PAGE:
The referencedType of a feature doesn't have to be the class whose instances are actually placed in the feature. It just has to be an object that implements the model.IType interface. In the case of most peak.model base classes such as model.Element, the class implements the IType interface for you. But, third-party libraries and standard Python classes aren't going to do this for you. In this case, you'll still need an object that implements the model.IType interface; it just doesn't need to be the same object as the class you're reusing.

For instance, the name attribute of the Node class in our example uses a referencedType of model.String. String comes from the peak.model.datatypes module, which defines a variety of useful basic datatypes to use for object attributes. It doesn't inherit from the Python str type, it just implements the IType interface on its behalf. The values actually placed in the attribute will be str instances, though, not model.String instances. In this way, you can easily adapt special-purpose Python classes or data types into a domain model built with peak.model.

1.1.3 What Features Do For You

You may be wondering by now what the point of defining features in this way is. After all, it's a lot more typing than the usual ad-hoc way of defining Python attributes. Let's play with our Node and Edge classes for a bit, so you can see some of the things that features do:

>>> A = Node(name='A') 
>>> B = Node(name='B') 
>>> C = Edge(fromNode=A, toNode=B)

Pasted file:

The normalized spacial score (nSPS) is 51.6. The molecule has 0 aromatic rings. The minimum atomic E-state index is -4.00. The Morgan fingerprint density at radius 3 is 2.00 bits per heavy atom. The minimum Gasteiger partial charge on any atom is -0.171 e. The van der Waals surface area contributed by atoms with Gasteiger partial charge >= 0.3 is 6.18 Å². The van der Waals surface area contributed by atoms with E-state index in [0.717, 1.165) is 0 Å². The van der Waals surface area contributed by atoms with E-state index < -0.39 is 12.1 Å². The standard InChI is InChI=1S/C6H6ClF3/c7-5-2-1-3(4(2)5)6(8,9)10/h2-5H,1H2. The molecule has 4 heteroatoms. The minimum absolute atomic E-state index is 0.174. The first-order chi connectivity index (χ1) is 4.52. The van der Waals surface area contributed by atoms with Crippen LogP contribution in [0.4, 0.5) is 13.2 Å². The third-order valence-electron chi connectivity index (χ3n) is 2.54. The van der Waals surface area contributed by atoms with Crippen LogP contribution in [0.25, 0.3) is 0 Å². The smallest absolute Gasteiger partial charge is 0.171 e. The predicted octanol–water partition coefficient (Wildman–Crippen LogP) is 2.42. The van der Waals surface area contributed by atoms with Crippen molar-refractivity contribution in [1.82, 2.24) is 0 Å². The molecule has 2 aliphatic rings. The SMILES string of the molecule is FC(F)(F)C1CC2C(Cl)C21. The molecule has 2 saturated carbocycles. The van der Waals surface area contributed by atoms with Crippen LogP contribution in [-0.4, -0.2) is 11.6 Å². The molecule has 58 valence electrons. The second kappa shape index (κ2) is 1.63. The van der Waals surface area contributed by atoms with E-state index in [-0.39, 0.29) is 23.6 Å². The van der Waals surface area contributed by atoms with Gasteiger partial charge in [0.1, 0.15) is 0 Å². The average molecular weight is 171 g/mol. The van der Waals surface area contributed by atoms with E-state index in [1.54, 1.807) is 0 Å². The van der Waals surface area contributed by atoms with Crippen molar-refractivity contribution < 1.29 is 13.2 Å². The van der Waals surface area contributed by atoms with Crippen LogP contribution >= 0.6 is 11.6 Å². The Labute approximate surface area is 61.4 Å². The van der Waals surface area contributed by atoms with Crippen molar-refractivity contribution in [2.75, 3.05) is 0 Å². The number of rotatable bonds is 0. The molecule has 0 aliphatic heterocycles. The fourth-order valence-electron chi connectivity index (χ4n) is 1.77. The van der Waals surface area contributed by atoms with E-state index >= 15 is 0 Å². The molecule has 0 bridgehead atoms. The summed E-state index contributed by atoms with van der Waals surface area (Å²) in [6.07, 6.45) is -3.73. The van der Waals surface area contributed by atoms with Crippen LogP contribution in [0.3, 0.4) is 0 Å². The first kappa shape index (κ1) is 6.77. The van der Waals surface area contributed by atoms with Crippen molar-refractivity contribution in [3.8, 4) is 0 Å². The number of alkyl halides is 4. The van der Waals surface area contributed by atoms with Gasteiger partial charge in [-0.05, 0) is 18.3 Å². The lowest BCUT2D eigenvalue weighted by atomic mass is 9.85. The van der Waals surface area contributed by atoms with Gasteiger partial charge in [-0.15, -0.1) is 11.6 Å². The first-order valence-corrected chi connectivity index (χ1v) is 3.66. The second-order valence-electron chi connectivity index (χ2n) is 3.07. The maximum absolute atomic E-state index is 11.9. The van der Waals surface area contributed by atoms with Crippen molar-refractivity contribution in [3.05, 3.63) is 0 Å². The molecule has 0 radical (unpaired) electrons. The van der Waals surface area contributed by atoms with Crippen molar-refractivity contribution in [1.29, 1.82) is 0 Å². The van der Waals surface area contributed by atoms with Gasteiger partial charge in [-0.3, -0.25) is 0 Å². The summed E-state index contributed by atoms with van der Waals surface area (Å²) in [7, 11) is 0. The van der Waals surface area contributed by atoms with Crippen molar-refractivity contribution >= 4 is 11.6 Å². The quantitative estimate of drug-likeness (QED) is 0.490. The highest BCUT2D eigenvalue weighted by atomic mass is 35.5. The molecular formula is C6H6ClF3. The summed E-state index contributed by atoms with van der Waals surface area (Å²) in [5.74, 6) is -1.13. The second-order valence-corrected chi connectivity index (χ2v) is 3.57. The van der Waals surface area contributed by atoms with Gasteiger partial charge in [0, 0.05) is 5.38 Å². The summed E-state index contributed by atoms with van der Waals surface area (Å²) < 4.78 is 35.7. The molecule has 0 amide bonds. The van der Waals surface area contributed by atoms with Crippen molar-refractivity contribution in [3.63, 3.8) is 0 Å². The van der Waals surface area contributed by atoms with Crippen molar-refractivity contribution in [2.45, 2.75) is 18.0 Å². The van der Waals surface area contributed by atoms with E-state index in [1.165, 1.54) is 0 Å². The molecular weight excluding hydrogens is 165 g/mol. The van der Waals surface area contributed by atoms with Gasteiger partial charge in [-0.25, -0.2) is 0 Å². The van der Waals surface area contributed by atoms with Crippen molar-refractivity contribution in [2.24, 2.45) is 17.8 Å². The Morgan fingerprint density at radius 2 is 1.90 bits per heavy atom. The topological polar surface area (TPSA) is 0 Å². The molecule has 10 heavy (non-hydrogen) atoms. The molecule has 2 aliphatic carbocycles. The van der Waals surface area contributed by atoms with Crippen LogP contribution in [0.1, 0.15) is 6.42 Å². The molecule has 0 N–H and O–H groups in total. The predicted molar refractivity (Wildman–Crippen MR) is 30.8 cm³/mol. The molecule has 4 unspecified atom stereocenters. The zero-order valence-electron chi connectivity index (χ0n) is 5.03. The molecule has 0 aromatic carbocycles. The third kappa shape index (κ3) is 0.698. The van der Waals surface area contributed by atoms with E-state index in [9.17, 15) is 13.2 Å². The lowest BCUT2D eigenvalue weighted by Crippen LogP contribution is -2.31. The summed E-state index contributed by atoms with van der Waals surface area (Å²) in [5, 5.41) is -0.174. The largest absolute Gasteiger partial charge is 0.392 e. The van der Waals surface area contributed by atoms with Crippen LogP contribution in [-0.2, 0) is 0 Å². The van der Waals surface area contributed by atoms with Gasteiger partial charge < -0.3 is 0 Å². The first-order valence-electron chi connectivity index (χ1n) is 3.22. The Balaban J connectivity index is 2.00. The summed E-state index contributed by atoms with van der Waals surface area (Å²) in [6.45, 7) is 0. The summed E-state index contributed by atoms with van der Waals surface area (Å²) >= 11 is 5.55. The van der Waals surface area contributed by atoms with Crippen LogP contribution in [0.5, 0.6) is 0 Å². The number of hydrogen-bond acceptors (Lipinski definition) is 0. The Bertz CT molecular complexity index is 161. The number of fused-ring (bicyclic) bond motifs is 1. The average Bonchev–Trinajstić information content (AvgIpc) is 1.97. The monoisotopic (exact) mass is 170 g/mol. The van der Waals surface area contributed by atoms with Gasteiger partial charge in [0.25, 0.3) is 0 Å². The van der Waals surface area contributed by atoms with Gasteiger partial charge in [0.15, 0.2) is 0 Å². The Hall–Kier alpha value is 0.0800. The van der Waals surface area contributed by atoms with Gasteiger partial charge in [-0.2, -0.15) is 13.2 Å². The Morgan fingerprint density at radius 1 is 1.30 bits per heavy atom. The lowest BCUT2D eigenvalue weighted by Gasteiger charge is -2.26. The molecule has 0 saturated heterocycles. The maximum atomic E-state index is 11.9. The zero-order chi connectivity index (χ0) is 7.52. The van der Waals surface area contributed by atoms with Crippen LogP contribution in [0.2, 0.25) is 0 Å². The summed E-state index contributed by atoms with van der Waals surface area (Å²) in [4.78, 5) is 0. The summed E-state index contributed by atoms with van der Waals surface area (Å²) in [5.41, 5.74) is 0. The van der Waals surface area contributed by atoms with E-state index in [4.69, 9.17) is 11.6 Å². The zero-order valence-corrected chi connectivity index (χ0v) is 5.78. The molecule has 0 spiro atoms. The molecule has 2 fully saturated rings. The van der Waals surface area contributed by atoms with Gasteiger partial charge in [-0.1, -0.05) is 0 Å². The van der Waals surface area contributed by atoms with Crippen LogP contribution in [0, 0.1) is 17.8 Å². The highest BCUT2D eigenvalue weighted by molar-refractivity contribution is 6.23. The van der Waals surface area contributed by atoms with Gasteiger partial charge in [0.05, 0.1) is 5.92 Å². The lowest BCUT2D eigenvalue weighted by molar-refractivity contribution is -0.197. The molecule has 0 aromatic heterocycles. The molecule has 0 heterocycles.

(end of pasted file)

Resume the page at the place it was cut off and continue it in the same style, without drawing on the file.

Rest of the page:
>>> A.getName() 
>>> A.setName('A!') 
>>> A.unsetName() 
Traceback (most recent call last): 
  File "<pyshell#16>", line 1, in ? 
  File "C:\cygwin\home\pje\PEAK\src\peak\model\", line 69, in __get__ 
    return self.get(ob) 
  File "C:\cygwin\home\pje\PEAK\src\peak\model\", line 229, in get 
    raise AttributeError,feature.attrName 
AttributeError: name 
>>> C.getToNode().getName() 
>>> Node.mdl_featureNames 
>>> Edge.mdl_featureNames 
('fromNode', 'toNode') 
>>> Edge.mdl_features 
(<class '__main__.fromNode'>, <class '__main__.toNode'>) 
>>> Node(foo='bar') 
Traceback (most recent call last): 
  File "<pyshell#27>", line 1, in ? 
  File "C:\cygwin\home\pje\PEAK\src\peak\model\", line 260, in __init__ 
    raise TypeError( 
TypeError: <class '__main__.Node'> constructor has no keyword argument foo 

So where did the get() and set() methods come from? The features, of course. Feature objects are "method exporters" that generate methods from code templates and export them to their enclosing class. (You can read the reference docs of the peak.model.method_exporter module for technical details.) For simple attributes like name and fromNode, these methods aren't necessarily very useful or compelling. When we look at collection features and custom features later on, you'll see how you can use this approach to generate code for your specific application's needed methods.